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The Workbook, Vol. 18, No. 3 Fall 1993

Review and Commentary

by Richard L. Grossman


Justice For Sale: Shortchanging the Public Interest for Private Gain
Washington, D.C.: Alliance for Justice, 1993
93 pp. $15, paper

Justice For Sale describes a "multi-faceted, comprehensive, and integrated campaign" coordinated over the past 20 years by large corporations and "ideologically-compatible foundations" to create tax-payer subsidized law firms, to change the civil justice system, to shape law school curriculum, to organize and reward law students, to affect the minds and decisions of sitting judges.

The goal of this "relatively quite but significant effort" was "to rewrite American jurisprudence. . . advanc[e] their agenda before judges, lawyers, legal scholars, and government policy makers. In addition, by focussing extensively on law schools and the next generation of lawyers, they have sought to assure control over the future direction of the law."

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In 1971, Virginia attorney (later Supreme Court Justice) Lewis Powell wrote a memorandum for the United States Chamber of Commerce. As Justice For Sale describes it, Powell warned against zealous environmentalists, consumer activists and others who "propagandize against the system, seeking insidiously and constantly to sabotage it." It was time, Powell said, "for the wisdom, ingenuity and resources of American business to be marshalled against those who would destroy it."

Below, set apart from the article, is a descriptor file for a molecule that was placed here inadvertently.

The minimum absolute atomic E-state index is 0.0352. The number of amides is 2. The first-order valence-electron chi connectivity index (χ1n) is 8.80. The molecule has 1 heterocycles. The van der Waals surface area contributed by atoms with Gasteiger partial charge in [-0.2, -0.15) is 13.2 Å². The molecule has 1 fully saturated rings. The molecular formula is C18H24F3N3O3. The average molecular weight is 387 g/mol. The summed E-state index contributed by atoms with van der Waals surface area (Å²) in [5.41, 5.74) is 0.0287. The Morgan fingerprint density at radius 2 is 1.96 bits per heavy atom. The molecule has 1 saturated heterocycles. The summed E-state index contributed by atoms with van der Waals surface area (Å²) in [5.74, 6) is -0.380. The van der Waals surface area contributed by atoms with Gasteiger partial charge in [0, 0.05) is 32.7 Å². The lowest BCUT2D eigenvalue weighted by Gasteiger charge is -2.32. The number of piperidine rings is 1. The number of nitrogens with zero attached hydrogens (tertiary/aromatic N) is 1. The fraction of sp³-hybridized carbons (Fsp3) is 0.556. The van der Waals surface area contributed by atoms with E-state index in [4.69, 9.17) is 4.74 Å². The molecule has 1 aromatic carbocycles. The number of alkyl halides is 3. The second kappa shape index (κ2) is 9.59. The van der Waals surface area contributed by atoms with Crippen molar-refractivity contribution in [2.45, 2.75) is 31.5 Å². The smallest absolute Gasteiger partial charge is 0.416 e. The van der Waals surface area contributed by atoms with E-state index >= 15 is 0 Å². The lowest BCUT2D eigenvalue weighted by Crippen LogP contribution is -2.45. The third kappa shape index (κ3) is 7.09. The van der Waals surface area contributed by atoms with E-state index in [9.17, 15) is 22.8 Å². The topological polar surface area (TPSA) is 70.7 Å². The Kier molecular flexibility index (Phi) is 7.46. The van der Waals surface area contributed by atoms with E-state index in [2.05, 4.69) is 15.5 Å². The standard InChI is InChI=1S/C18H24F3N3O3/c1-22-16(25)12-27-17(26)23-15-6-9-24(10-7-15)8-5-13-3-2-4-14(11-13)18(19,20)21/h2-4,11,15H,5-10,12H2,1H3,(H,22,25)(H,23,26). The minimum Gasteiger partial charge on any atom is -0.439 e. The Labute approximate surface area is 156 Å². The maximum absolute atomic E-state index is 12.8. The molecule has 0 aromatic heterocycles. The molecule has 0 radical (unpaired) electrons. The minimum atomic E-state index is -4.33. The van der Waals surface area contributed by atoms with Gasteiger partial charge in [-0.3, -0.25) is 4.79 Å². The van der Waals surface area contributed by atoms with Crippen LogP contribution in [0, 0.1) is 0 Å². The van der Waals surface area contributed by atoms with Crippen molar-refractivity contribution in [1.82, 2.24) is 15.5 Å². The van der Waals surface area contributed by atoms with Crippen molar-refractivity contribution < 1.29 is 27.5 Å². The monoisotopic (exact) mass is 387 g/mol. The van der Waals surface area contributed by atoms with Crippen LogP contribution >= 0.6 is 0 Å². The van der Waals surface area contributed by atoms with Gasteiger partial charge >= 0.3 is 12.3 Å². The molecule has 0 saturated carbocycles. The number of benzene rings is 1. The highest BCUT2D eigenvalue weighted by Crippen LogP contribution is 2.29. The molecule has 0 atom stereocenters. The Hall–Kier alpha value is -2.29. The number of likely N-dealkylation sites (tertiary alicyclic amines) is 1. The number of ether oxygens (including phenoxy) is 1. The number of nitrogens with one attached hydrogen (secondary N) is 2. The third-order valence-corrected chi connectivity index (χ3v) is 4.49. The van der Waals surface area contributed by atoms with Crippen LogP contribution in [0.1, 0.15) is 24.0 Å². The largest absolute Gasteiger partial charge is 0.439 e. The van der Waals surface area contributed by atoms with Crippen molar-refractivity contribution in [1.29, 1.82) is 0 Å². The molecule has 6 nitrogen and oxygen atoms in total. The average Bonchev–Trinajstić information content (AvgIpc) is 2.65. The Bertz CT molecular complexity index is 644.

A successful corporate counterattack, in Powell's view, would require broad-based and coordinated activism on campuses, in the media, in political arenas and -- most importantly -- in the courts: "Under our constitutional system, especially with an activist-minded Supreme Court, the judiciary may be the most important instrument for social, economic and political change," Powell wrote.

Among Powell's recommendations, Justice For Sale notes, was to establish a business-sponsored legal center that would promote business interests and not hesitate to "attack the Naders" and others who "seek destruction of the system."

Soon the California Chamber of Commerce would propose what would become in 1973 the Pacific Legal Foundation, a nonprofit set up in Sacramento, California, from seed money raised by J. Simon Fluor of the Fluor Corporation. And in 1975, the National Legal Center for the Public Interest (NLCPI) was formed "to assist in the establishment of independent regional litigation foundations dedicated to a balanced view of the role of law in achieving economic and social progress."